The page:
This post part of a series called “Don’t Do This” — posts so you can avoid bad writing habits, identify and steer clear of the pitfalls of poor writing, and become the writer-communicator people want to follow.
(Because no one has arrived.)
Get every word,
catch the take-away,
aloof and amok.
“I don’t need it.”
“I already know this.”
“I’m beyond what you’re talking about.”
“I learned that years ago.”
These are the phrases of people who believe they’ve arrived.
Or, at the very least, they’re nearing the station, so learning/growing/becoming doesn’t apply “in their area of expertise” as much.
None of us have arrived.
All of us are still learning.
All of us can grow.
All of us need to become better versions of who we are and what we do.
None. Of. Us. Have. Arrived.
(sorry for the drama)
(This. Is. Important.)
Most of us will say, I know this. I’m not prideful or anything awful like that. I just know my stuff, and I’m confident.
But. oh. think.
What does your (and my) life say?
Are we listening more than we talk?
Are we present, fully present, giving each person equal attention?
Are we paying attention to what that person can give to our life?
What does your (and my) body language say?
Does the face reflect honest attention?
Are your feet pointing toward the person, not toward the door?
Are your eyes looking, really looking, in order to see and understand?
What does your (and my) time say?
Are we taking the exact moment at hand, to honor the person we’re with?
Expert-ism brings along with it a dangerous characteristic: Aloofness.
All of us have knowledge.
We’re all skilled in our different areas.
It’s not about being an expert.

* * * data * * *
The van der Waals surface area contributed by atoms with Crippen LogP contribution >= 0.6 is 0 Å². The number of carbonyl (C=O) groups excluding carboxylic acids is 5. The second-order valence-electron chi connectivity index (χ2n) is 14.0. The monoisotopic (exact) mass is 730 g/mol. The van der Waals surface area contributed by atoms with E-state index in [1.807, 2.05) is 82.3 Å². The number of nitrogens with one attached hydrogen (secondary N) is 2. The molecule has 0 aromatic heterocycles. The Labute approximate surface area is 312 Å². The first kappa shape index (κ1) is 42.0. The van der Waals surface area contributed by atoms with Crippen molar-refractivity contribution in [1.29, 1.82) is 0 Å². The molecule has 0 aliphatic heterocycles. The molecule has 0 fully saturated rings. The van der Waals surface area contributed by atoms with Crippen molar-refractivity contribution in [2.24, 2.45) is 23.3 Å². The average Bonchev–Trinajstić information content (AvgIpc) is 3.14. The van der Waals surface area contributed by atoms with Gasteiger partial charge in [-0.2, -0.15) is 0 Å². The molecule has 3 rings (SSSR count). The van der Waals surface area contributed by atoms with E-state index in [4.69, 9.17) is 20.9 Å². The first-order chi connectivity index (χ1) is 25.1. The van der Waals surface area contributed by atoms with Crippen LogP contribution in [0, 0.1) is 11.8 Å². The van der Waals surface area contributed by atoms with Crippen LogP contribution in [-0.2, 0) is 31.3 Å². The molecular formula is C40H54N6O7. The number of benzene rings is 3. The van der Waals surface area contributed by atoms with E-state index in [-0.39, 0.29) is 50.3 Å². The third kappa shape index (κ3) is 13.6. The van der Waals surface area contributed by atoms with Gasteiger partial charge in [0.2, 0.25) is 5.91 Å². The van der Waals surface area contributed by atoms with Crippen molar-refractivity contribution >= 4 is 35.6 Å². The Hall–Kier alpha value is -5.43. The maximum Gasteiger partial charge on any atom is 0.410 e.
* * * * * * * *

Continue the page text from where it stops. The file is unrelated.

Because experts are not perfect.
Experts are not infallible.
Experts do not understand every angle, every possible positive that can make better.
Experts have gaps in their thinking, too.
Experts have gaps in their understanding, too.
I know, this is duh. But how are we acting? really?
(Come on. Time to put it out on the table.)
We all can be better.
Dont’ Do This:
Don’t fall into the trap of thinking that as a leader in your field, you’re close to the station. If you’re human, the train has a long way to go.
Be present with every single person you’re with.
Take off the expert hat. Put on the learner hat.
Put yourself in learning situations. Grow.
Get immersed in honesty, openness, and listening for what’s in that moment for you, for me, for our lives.
Don’t let your train run amok. Toss the aloofness.
It’s much more becoming
and will take your train to stations way beyond the one just up ahead.
You can’t become the better writer-communicator that people want to know
without constant growth in understanding, self-awareness, and perpetual action toward growth.
Successful people are constant learners.
You nailed it!